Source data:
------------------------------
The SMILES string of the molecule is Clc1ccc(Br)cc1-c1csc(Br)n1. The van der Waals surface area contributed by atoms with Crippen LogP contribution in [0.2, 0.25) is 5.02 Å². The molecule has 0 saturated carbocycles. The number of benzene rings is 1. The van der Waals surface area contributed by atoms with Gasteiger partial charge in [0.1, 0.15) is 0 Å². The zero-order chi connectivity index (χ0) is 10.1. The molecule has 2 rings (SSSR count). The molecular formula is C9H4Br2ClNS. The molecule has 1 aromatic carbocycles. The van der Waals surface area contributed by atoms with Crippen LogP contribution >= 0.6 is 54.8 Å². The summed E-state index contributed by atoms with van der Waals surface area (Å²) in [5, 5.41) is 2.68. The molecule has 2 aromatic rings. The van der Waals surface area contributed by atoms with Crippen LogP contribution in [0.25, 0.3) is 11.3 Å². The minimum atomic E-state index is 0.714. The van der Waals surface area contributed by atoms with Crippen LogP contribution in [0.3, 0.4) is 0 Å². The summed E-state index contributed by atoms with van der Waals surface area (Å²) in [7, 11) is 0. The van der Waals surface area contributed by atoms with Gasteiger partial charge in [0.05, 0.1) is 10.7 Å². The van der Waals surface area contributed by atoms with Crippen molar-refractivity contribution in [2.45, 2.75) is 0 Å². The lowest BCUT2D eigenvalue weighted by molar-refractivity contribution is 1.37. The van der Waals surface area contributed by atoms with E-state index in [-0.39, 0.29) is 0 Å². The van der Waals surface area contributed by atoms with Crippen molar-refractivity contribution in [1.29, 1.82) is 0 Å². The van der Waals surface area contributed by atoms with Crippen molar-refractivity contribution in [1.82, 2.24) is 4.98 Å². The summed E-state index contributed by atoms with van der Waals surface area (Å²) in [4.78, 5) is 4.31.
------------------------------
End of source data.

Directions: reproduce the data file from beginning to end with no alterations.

The SMILES string of the molecule is Clc1ccc(Br)cc1-c1csc(Br)n1. The van der Waals surface area contributed by atoms with Crippen LogP contribution in [0.2, 0.25) is 5.02 Å². The molecule has 0 saturated carbocycles. The number of benzene rings is 1. The van der Waals surface area contributed by atoms with Gasteiger partial charge in [0.1, 0.15) is 0 Å². The zero-order chi connectivity index (χ0) is 10.1. The molecule has 2 rings (SSSR count). The molecular formula is C9H4Br2ClNS. The molecule has 1 aromatic carbocycles. The van der Waals surface area contributed by atoms with Crippen LogP contribution >= 0.6 is 54.8 Å². The summed E-state index contributed by atoms with van der Waals surface area (Å²) in [5, 5.41) is 2.68. The molecule has 2 aromatic rings. The van der Waals surface area contributed by atoms with Crippen LogP contribution in [0.25, 0.3) is 11.3 Å². The minimum atomic E-state index is 0.714. The van der Waals surface area contributed by atoms with Crippen LogP contribution in [0.3, 0.4) is 0 Å². The summed E-state index contributed by atoms with van der Waals surface area (Å²) in [7, 11) is 0. The van der Waals surface area contributed by atoms with Gasteiger partial charge in [0.05, 0.1) is 10.7 Å². The van der Waals surface area contributed by atoms with Crippen molar-refractivity contribution in [2.45, 2.75) is 0 Å². The lowest BCUT2D eigenvalue weighted by molar-refractivity contribution is 1.37. The van der Waals surface area contributed by atoms with E-state index in [-0.39, 0.29) is 0 Å². The van der Waals surface area contributed by atoms with Crippen molar-refractivity contribution in [1.29, 1.82) is 0 Å². The van der Waals surface area contributed by atoms with Crippen molar-refractivity contribution in [1.82, 2.24) is 4.98 Å². The summed E-state index contributed by atoms with van der Waals surface area (Å²) in [4.78, 5) is 4.31.